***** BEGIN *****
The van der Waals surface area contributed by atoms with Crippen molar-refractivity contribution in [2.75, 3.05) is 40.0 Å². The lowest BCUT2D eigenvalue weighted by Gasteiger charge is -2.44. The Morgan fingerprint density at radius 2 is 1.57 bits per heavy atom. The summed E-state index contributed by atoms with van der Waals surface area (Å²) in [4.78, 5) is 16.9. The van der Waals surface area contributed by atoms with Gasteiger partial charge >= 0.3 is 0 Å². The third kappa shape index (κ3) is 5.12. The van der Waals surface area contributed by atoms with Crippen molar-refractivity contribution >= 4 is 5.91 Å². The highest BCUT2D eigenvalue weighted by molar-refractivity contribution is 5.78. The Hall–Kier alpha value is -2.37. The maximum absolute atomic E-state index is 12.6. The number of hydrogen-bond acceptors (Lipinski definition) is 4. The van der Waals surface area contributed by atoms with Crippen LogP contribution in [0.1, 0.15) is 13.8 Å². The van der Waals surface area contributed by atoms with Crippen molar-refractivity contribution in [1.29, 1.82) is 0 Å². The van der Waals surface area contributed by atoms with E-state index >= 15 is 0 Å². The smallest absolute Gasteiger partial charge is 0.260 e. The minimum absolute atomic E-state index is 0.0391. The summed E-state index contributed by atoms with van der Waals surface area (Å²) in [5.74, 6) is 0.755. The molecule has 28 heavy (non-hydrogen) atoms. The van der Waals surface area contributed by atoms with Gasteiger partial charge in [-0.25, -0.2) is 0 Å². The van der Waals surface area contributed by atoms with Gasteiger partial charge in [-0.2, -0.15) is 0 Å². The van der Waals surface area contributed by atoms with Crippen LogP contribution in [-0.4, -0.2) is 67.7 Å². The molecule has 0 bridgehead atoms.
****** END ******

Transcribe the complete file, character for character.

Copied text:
The van der Waals surface area contributed by atoms with Crippen molar-refractivity contribution in [2.75, 3.05) is 40.0 Å². The lowest BCUT2D eigenvalue weighted by Gasteiger charge is -2.44. The Morgan fingerprint density at radius 2 is 1.57 bits per heavy atom. The summed E-state index contributed by atoms with van der Waals surface area (Å²) in [4.78, 5) is 16.9. The van der Waals surface area contributed by atoms with Gasteiger partial charge >= 0.3 is 0 Å². The third kappa shape index (κ3) is 5.12. The van der Waals surface area contributed by atoms with Crippen molar-refractivity contribution >= 4 is 5.91 Å². The highest BCUT2D eigenvalue weighted by molar-refractivity contribution is 5.78. The Hall–Kier alpha value is -2.37. The maximum absolute atomic E-state index is 12.6. The number of hydrogen-bond acceptors (Lipinski definition) is 4. The van der Waals surface area contributed by atoms with Crippen LogP contribution in [0.1, 0.15) is 13.8 Å². The van der Waals surface area contributed by atoms with Crippen molar-refractivity contribution in [1.29, 1.82) is 0 Å². The van der Waals surface area contributed by atoms with E-state index >= 15 is 0 Å². The smallest absolute Gasteiger partial charge is 0.260 e. The minimum absolute atomic E-state index is 0.0391. The summed E-state index contributed by atoms with van der Waals surface area (Å²) in [5.74, 6) is 0.755. The molecule has 28 heavy (non-hydrogen) atoms. The van der Waals surface area contributed by atoms with Gasteiger partial charge in [-0.25, -0.2) is 0 Å². The van der Waals surface area contributed by atoms with Gasteiger partial charge in [-0.2, -0.15) is 0 Å². The van der Waals surface area contributed by atoms with Crippen LogP contribution in [-0.4, -0.2) is 67.7 Å². The molecule has 0 bridgehead atoms.